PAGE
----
Amazon Buries Zombie Apocalypse Clause in Terms of Service

Amazon Zombie Apocalypse terms and conditions
Revelers at the Zombie Walk parade in Sao Paulo, Brazil, November 2, 2015. Amazon's new terms of service won't apply in the event of a zombie apocalypse. Paulo Whitaker/ Reuters

If the world succumbs to a plague of flesh-eating zombies, the last thing you'll probably be thinking about is your terms of service with Amazon. Not so if you happen to be a game developer using the online retail giant's new Lumberyard software.

Buried towards the end of the 26,000 word document that makes up Lumberyard's terms of service, Amazon has added a tongue-in-cheek clause that declares in the event of a Zombie apocalypse, many of the previous terms laid out will be voided.

The terms initially state that the code used by developers for "life-critical or safety-critical systems" should not be applied to driverless cars, medical equipment, airplanes, air traffic control or nuclear facilities.

Amazon's terms of service go on to state: "This restriction will not apply in the event of the occurrence (certified by the United States Centers for Disease Control or successor body) of a widespread viral infection transmitted via bites or contact with bodily fluids that causes human corpses to reanimate and seek to consume living human flesh, blood, brain or nerve tissue and is likely to result in the fall of organized civilization."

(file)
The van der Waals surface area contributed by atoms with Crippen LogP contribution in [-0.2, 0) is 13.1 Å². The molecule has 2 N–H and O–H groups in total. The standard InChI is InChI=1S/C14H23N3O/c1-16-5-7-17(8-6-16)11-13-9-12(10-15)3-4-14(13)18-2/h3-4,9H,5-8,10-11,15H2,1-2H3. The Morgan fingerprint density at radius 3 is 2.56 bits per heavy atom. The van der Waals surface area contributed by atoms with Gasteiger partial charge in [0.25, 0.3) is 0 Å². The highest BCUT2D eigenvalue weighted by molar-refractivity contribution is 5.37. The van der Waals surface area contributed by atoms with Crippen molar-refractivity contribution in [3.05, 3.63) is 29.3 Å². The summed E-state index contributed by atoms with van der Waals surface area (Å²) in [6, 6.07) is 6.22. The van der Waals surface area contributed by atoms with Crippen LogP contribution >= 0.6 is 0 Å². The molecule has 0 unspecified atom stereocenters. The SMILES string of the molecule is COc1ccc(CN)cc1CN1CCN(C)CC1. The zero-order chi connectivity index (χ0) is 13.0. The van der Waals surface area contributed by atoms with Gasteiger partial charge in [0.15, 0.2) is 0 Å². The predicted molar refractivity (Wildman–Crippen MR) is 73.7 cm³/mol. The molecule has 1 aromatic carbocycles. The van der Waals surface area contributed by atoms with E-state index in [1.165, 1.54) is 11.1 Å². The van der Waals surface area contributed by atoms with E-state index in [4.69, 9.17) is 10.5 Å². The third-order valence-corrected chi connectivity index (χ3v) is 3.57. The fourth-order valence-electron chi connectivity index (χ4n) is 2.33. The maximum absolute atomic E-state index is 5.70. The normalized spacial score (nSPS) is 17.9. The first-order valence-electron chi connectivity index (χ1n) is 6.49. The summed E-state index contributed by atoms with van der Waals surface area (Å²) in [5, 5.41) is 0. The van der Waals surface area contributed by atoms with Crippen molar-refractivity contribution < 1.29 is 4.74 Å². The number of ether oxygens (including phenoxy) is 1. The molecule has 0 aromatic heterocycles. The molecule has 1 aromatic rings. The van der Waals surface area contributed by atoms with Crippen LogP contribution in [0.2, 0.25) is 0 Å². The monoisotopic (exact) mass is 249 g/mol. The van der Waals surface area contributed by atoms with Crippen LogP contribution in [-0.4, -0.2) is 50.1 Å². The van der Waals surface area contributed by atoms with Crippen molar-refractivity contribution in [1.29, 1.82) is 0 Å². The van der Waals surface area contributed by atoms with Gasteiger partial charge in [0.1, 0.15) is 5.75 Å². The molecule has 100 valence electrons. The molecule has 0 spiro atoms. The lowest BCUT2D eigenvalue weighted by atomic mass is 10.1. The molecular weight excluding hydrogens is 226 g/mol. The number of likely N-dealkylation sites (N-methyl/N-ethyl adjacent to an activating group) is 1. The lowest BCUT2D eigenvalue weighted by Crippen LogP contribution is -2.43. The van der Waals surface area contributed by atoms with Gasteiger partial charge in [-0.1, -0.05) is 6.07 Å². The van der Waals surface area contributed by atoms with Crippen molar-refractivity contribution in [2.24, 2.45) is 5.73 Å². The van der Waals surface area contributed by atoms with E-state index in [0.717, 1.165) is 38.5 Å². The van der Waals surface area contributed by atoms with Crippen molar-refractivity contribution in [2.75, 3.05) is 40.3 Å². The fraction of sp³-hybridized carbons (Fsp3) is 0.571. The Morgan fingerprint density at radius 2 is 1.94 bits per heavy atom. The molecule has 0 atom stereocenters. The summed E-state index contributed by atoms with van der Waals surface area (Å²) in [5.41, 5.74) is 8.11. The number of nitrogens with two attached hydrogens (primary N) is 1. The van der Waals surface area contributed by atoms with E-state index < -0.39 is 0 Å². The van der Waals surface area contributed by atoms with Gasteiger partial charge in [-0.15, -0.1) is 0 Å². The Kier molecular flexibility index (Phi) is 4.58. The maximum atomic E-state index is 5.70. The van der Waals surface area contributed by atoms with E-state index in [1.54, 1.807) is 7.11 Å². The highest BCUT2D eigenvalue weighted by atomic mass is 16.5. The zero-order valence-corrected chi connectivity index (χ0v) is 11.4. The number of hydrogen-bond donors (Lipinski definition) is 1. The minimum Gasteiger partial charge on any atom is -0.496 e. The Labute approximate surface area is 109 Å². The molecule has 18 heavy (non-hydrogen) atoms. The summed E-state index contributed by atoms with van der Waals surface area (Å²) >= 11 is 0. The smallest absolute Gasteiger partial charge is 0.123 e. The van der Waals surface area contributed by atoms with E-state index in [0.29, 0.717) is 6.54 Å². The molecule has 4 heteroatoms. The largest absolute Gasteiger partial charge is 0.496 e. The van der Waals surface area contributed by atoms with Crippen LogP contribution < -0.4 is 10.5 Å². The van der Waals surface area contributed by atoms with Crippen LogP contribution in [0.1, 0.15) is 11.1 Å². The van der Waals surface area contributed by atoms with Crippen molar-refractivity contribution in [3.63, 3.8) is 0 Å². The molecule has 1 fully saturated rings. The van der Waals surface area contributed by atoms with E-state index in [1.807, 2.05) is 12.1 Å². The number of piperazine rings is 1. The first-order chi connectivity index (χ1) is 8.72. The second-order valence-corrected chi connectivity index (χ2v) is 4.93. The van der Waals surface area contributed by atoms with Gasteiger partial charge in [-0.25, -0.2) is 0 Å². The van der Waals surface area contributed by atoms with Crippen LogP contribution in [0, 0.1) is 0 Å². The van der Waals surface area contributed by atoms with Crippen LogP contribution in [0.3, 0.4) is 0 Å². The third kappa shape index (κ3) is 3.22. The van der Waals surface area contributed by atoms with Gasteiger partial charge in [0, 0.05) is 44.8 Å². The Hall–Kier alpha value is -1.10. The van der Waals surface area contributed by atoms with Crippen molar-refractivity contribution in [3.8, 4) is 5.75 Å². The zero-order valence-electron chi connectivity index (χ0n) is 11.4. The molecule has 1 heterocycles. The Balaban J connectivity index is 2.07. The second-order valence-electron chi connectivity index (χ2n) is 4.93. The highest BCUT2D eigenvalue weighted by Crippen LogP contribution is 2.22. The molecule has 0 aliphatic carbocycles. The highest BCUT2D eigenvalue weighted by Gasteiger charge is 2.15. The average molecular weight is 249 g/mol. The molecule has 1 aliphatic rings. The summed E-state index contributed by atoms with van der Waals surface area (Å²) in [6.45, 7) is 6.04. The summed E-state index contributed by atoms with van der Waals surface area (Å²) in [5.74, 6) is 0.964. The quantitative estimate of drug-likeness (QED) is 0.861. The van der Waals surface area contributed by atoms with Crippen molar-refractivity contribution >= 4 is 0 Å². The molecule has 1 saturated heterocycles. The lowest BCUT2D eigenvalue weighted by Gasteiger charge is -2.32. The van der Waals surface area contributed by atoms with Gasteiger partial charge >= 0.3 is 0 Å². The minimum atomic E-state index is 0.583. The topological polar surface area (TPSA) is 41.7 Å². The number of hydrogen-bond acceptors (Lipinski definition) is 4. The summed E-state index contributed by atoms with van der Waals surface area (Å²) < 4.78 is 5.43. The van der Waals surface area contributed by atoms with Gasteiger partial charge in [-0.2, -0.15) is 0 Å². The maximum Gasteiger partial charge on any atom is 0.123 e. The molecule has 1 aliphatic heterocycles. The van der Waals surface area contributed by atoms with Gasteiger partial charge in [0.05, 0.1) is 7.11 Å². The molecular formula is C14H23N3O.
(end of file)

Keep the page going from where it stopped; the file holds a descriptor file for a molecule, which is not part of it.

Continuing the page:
It's not the first time unusual conditions have been placed in terms of service. In Tumblr's community guidelines, it states: "While you're free to ridicule, parody, or marvel at the alien beauty of Benedict Cumberbatch, you can't pretend to actually be Benedict Cumberbatch."

In a 2014 experiment to highlight the risks of public WiFi security, Finnish firm F-Secure included a 'Herod Clause' within the terms and conditions of a free WiFi hotspot. Within half an hour, six people had signed up and agreed to "render up their eldest child for the duration of eternity."

In a report detailing the experiment, F-Secure stated: "We have yet to enforce our rights under the terms and conditions but, as this is an experiment, we will be returning the children to their parents.

"While terms and conditions are legally binding, it is contrary to public policy to sell children in return for free services, so the clause would not be enforceable in a court of law."